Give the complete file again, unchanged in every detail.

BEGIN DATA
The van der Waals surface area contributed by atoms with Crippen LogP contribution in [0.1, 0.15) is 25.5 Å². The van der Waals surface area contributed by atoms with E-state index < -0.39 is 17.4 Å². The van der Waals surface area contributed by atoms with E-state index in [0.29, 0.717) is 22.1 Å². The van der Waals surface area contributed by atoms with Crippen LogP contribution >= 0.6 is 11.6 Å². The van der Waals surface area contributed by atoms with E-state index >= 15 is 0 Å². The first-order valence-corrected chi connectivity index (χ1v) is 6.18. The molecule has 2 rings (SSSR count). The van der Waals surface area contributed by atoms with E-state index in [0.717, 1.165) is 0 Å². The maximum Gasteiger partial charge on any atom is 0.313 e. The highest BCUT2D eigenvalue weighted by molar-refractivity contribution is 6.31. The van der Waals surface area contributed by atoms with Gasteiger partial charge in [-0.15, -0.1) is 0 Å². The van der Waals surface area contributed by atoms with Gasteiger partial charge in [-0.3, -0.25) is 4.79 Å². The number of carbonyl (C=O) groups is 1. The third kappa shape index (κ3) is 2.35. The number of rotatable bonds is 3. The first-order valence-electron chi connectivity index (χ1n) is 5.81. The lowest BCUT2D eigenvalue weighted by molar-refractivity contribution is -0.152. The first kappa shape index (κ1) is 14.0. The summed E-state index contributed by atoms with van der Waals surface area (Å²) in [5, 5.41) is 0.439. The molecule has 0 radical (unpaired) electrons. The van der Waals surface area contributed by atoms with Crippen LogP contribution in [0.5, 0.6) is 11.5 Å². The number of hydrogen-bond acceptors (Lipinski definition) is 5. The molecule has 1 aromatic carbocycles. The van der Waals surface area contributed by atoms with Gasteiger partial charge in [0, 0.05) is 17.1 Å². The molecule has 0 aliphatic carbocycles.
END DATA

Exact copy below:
The van der Waals surface area contributed by atoms with Crippen LogP contribution in [0.1, 0.15) is 25.5 Å². The van der Waals surface area contributed by atoms with E-state index < -0.39 is 17.4 Å². The van der Waals surface area contributed by atoms with E-state index in [0.29, 0.717) is 22.1 Å². The van der Waals surface area contributed by atoms with Crippen LogP contribution >= 0.6 is 11.6 Å². The van der Waals surface area contributed by atoms with E-state index >= 15 is 0 Å². The first-order valence-corrected chi connectivity index (χ1v) is 6.18. The molecule has 2 rings (SSSR count). The van der Waals surface area contributed by atoms with E-state index in [0.717, 1.165) is 0 Å². The maximum Gasteiger partial charge on any atom is 0.313 e. The highest BCUT2D eigenvalue weighted by molar-refractivity contribution is 6.31. The van der Waals surface area contributed by atoms with Gasteiger partial charge in [-0.15, -0.1) is 0 Å². The van der Waals surface area contributed by atoms with Gasteiger partial charge in [-0.3, -0.25) is 4.79 Å². The number of carbonyl (C=O) groups is 1. The third kappa shape index (κ3) is 2.35. The number of rotatable bonds is 3. The first-order valence-electron chi connectivity index (χ1n) is 5.81. The lowest BCUT2D eigenvalue weighted by molar-refractivity contribution is -0.152. The first kappa shape index (κ1) is 14.0. The summed E-state index contributed by atoms with van der Waals surface area (Å²) in [5, 5.41) is 0.439. The molecule has 0 radical (unpaired) electrons. The van der Waals surface area contributed by atoms with Crippen LogP contribution in [0.5, 0.6) is 11.5 Å². The number of hydrogen-bond acceptors (Lipinski definition) is 5. The molecule has 1 aromatic carbocycles. The van der Waals surface area contributed by atoms with Gasteiger partial charge in [0, 0.05) is 17.1 Å². The molecule has 0 aliphatic carbocycles.